Interview for a job of a paraprofessional educator belongs to interviews with average difficulty. You will typically interview in front of a small hiring committee (principal, VP, someone for the district, senior teacher, sometimes even a parent of one of the children with special needs), and face between fifteen and twenty questions. In some cases the school principal may be the only one you will talk to.
They will inquire about your motivation, goals, education, and most importantly about your attitude to various situations that may happen in the classroom (conflict with the teacher, disruptive behavior of a group of students, stressful situations, etc). My name is Glen Hughins, I worked in educational administration for 15 years, and I will help you prepare for this interview. Let’s start directly with the questions you may face.
Table of Contents
Why do you want to work as a paraprofessional?
Try to talk about qualities that make from you a good applicant for the position. You have decent understanding for the emotions and needs of young students, and enjoy being around children. Flexibility and patience will help you to handle the demands of the job.
While you weren’t lucky enough to earn a degree in teaching yet (due to economical or other reasons, or you simply took a different path in life), you would love to be in a classroom anyway. Career of a paraprofessional is an ideal choice for you at the moment. You believe that you will enjoy the job, but also bring some value to the classroom, and help the students understand the instructions of their teachers.
Before anything else, I see a meaningful purpose in this job. There are so many children with special needs in the US, and it is hard to say if a single one is “guilty”, if they bear responsibility for their situation. I honestly think that they deserve a chance to study, and to lead a decent life as adults. But they need help of someone in the process. Someone empathetic, someone with good understanding for their situation, a good listener, someone who can help them bridge the gap, and eventually graduate. I feel to have these qualities, and that’s the second reason why I want to work as a paraprofessional.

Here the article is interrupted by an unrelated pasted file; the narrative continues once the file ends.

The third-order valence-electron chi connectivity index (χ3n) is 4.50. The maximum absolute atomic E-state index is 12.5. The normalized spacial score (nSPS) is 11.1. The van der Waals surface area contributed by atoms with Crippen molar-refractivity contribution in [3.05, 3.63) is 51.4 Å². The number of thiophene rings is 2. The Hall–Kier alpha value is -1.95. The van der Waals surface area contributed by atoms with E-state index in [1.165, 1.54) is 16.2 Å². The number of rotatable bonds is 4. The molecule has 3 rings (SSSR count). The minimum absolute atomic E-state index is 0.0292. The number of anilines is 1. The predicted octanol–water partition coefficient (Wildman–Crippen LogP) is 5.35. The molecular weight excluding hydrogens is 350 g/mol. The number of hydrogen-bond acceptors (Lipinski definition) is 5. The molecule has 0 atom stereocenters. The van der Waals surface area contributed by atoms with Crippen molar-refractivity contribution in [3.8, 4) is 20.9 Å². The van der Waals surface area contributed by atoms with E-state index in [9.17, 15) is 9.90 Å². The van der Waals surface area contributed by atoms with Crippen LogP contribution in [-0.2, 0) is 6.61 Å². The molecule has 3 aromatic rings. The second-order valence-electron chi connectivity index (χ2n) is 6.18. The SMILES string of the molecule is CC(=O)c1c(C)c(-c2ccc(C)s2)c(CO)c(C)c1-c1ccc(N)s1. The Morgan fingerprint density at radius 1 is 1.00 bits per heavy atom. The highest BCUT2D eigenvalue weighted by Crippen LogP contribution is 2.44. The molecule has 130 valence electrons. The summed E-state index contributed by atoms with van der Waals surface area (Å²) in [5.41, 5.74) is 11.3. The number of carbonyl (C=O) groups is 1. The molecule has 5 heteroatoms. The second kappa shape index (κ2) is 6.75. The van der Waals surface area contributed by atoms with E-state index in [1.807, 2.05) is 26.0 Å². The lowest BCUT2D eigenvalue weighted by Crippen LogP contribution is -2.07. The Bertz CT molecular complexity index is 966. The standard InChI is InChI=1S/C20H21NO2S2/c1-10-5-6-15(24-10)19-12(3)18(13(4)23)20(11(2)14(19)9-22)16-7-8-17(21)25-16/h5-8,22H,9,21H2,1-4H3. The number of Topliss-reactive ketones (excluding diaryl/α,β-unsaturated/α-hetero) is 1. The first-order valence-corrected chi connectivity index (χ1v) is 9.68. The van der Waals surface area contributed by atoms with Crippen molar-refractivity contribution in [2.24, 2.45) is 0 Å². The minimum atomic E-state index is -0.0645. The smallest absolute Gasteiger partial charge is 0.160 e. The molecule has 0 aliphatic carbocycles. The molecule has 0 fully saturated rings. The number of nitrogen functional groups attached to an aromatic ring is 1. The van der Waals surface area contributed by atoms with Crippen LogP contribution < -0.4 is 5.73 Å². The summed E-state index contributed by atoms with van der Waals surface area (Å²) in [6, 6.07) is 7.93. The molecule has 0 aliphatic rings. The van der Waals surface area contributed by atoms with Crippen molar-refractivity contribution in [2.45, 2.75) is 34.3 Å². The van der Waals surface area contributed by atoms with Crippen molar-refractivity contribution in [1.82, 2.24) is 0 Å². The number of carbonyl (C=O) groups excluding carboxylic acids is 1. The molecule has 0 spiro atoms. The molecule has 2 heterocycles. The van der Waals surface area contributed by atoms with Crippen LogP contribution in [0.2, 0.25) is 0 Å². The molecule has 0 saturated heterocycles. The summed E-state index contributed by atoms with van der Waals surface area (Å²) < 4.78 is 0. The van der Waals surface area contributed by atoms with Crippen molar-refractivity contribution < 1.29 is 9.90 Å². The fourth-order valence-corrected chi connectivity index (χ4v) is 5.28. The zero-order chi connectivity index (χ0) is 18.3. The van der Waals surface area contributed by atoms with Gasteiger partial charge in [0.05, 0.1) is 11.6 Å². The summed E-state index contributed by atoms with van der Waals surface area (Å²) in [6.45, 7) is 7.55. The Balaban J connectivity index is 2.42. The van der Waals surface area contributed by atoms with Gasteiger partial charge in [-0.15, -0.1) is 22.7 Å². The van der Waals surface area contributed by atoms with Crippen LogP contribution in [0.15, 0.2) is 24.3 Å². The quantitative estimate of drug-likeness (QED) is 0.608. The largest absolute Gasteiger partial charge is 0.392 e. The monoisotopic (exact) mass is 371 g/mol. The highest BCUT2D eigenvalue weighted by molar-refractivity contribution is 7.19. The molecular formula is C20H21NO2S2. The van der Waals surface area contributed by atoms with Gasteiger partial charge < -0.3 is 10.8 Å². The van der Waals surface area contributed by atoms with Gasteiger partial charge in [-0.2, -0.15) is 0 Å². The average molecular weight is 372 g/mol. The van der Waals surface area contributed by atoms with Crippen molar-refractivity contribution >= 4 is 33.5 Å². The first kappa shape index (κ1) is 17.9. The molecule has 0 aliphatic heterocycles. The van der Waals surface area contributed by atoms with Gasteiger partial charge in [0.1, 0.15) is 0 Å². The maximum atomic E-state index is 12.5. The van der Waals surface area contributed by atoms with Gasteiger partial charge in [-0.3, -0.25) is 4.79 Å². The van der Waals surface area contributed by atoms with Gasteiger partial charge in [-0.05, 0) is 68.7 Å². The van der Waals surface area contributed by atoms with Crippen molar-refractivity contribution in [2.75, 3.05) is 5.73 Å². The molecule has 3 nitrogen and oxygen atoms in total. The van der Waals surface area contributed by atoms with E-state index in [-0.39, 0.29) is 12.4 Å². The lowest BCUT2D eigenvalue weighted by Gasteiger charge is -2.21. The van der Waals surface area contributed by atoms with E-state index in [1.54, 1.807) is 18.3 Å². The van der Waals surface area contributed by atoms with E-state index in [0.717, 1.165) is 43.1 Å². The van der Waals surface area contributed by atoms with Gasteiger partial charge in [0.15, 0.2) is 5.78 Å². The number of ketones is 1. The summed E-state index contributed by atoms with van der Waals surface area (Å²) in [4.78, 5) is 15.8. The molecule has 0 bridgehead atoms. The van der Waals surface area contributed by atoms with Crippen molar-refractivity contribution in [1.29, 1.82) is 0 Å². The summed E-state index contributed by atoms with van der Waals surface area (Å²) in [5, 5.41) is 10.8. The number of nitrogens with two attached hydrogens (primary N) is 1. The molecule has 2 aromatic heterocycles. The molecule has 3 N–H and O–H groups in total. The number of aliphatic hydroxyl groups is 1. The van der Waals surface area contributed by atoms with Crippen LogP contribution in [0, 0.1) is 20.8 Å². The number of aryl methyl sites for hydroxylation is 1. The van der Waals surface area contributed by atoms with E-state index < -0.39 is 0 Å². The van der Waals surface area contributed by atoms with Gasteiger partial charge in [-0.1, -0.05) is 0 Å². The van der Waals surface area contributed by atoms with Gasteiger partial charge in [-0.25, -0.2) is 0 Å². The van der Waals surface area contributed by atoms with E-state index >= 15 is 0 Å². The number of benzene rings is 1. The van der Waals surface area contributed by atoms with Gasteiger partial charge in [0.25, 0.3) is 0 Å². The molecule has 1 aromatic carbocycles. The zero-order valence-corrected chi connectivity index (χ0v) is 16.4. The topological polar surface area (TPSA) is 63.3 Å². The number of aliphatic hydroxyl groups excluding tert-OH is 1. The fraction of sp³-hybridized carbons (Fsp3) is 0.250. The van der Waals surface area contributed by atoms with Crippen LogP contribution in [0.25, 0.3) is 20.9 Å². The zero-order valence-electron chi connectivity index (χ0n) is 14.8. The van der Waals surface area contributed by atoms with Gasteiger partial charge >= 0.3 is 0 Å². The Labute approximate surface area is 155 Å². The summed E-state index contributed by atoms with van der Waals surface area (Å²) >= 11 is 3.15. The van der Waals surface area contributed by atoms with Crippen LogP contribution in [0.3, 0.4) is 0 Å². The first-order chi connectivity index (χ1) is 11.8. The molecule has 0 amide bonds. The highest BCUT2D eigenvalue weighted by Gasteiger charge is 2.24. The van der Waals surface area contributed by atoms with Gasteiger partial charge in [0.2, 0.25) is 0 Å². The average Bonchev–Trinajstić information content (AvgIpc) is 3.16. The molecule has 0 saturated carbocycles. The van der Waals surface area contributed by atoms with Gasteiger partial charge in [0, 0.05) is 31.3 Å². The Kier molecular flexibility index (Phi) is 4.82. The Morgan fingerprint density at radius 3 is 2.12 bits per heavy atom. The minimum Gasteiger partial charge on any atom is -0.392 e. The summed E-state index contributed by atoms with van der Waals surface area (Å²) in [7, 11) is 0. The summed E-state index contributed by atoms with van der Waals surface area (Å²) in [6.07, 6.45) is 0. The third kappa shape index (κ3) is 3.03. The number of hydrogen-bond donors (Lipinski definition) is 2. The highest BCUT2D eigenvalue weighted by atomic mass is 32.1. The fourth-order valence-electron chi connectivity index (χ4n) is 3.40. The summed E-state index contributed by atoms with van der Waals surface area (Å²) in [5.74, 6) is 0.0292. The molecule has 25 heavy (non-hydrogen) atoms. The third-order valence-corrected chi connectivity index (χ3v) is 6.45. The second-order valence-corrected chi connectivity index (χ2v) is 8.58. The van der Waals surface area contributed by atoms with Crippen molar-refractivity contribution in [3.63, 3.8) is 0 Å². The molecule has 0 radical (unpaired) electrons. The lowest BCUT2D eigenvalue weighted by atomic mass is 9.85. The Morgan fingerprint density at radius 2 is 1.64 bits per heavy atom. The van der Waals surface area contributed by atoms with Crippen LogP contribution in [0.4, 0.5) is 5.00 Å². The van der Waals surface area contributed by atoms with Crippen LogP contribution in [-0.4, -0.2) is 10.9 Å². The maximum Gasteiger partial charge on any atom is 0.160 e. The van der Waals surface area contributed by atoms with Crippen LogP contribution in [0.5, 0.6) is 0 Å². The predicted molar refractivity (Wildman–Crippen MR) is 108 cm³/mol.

How do you imagine your role in a classroom?
Try to focus more on students than on the teachers. You can try to list a few things you’d do, such as repeating the instructions to slower students, ensuring that students are on task and understand everything. Obviously what exactly you’ll do depends on the type of a classroom, number of students with special needs and on other things.
You can also summarize your role into one sentence, saying that your role is to provide personalized instructions to students and help maintain behavioral standards and order in the classroom.
In my view, role of a paraprofessional is to provide personalized instructions to students, and help maintain behavioral standards and order in the classroom. Of course, what exactly I will do depends on the classroom setting, the number of para educators, the number of students who need assistance, their special needs, and other variables. But the main focus is always to help the students, and to maintain the behavioral standards.
Have you undergone any training as a paraprofessional or teacher?
Training is not necessary, but it definitely helps. If you completed any online training modules, read some books on special education, or attended classes for teachers or paras, you should definitely mention it in an interview.
And if you did not have a chance to do any training, ensure the hiring committee that you’d love to. Most schools help paraprofessionals with their education. You may get an opportunity to attend some courses for teachers, and in some cases the school will even help you to get a certification. Regardless of your current situation, you should ensure them that you understand the importance of continual education, and are eager to work on your skills.
I got my certificate from XYZ College, two months ago. I scored 95% in the assessment test, and enjoyed the courses we had as a part of the training. And while it helped me to understand the basics of the job, and how one can address different situations in the classroom, I still feel there’s much to learn. One learns a lot directly in the classes, but I also hope to get a chance to participate in workshops and continue my training, in order to be the best paraprofessional educator I can be…
What are your expectations on teachers you’d work with in the classes?
This is a tricky question. You should not interfere with teaching, or give advice to teachers, since it isn’t within the scope of your responsibility. Having said that, a teacher can certainly make your job easier, or more difficult. For example, if they explain a difficult lesson way too quickly even for average students, you will find it hard to attend to all students who struggle to get the point–because it can be half of the classroom… And still, you can’t do much about it.